The research on stimuli-responsive polymers has increased rapidly during the last two decades. Poly(N-isopropylacrylamide) (PNIPAM) is one of the most studied thermally responsive polymer because its lower critical solution temperature (LCST) 32 ℃ is close to the ambient conditions. Below 32 ℃, PNIPAM is water soluble, but at temperatures above 32 ℃ the polymer phase separates from water. In this thesis, amphiphilic triblock copolymer polystyrene-block-poly(N-isopropylacrylamide)-block-polystyrene (PS-b-PNIPAM-b-PS) was used to prepare thermally-responsive hydrogels. We studied self-assembly and phase behavior of PNIPAM rich compositions of PSb-PNIPAM-b-PS in bulk as well as selected blends with low molecular weight PNIPAM homopolymers. In aqueous solutions, the glassy PS domains act as physical cross-links, and therefore hydrogels are formed. We observed, that the bulk block copolymer morphology has a strong effect on the degree of swelling in aqueous solutions below the LCST. Bulk compositions swelled in water up to 58 times by weight, whereas all the samples shrunk close to their dry state, after heating above 32 ℃ as a result of their thermally sensitive character. Hydrogel swelling and shrinking are diffusion based processes. The response time is directly proportional to the square of the size of the hydrogel, which makes bulk hydrogels unattractive for applications, which require fast response. To address this problem, we prepared thin films, submicron sized fibres, and spherical particles, whose morphology and behavior was characterized in water. It was found out that in thin films, the PS domains undergo extensive plastic deformation upon the gel swelling process, although temperature is always maintained well below the bulk PS glass transition temperature. In electrospun fibres and aerosol particles we also noticed, that the molecular architecture and molecular weight can cause stability issues, and the limits of the concept of physical cross-linking were reached. Finally, the applicability of these thermally sensitive gels was demonstrated by preparing thermally switchable molecular filters, by studying thermo-sensitive wetting transition and by evaluating thermally controlled release of an organic dye.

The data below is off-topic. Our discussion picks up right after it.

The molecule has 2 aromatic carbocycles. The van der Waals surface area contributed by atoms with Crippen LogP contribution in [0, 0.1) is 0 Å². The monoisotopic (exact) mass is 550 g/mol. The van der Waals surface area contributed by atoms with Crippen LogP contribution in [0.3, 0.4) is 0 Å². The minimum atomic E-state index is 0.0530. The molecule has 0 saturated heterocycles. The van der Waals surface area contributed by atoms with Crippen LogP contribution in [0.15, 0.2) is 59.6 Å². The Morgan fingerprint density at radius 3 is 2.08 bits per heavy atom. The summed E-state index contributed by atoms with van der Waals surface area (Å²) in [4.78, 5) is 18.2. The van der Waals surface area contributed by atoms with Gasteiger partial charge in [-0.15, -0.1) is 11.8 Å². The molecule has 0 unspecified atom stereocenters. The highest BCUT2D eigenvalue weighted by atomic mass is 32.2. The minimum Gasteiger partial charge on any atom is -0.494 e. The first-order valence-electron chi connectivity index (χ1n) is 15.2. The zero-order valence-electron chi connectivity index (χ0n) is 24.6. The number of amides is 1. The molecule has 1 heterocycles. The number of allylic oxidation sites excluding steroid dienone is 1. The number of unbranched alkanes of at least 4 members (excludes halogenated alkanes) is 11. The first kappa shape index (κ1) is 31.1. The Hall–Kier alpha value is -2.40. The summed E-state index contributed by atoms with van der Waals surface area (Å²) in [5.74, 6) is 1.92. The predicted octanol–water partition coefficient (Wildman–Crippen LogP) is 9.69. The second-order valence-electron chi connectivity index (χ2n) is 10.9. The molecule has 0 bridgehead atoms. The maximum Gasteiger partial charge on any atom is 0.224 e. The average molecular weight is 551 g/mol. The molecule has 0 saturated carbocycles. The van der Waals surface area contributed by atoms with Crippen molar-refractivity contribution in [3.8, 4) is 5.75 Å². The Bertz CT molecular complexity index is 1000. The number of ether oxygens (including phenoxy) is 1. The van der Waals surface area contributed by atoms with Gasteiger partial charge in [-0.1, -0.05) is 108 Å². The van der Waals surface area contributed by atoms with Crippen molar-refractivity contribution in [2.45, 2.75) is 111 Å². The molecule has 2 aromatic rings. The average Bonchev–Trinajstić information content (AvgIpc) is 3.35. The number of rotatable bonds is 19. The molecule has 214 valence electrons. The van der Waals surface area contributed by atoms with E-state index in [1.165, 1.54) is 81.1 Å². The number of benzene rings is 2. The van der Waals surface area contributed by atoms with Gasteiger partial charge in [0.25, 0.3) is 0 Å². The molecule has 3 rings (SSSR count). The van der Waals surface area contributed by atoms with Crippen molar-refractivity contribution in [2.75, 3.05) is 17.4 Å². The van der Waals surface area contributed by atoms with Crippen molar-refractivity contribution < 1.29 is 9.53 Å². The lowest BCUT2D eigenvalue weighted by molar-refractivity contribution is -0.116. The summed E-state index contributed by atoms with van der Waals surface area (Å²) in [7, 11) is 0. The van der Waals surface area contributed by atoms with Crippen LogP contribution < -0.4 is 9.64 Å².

|Translated title of the contribution||Lämpöherkät lohkopolymeerihydrogeelit tarkasteltuna sekä makroskooppisina että nanomateriaaleina|
|Publication status||Published - 2013|
|MoE publication type||G5 Doctoral dissertation (article)|
- stimuli-responsive hydrogels
- block copolymers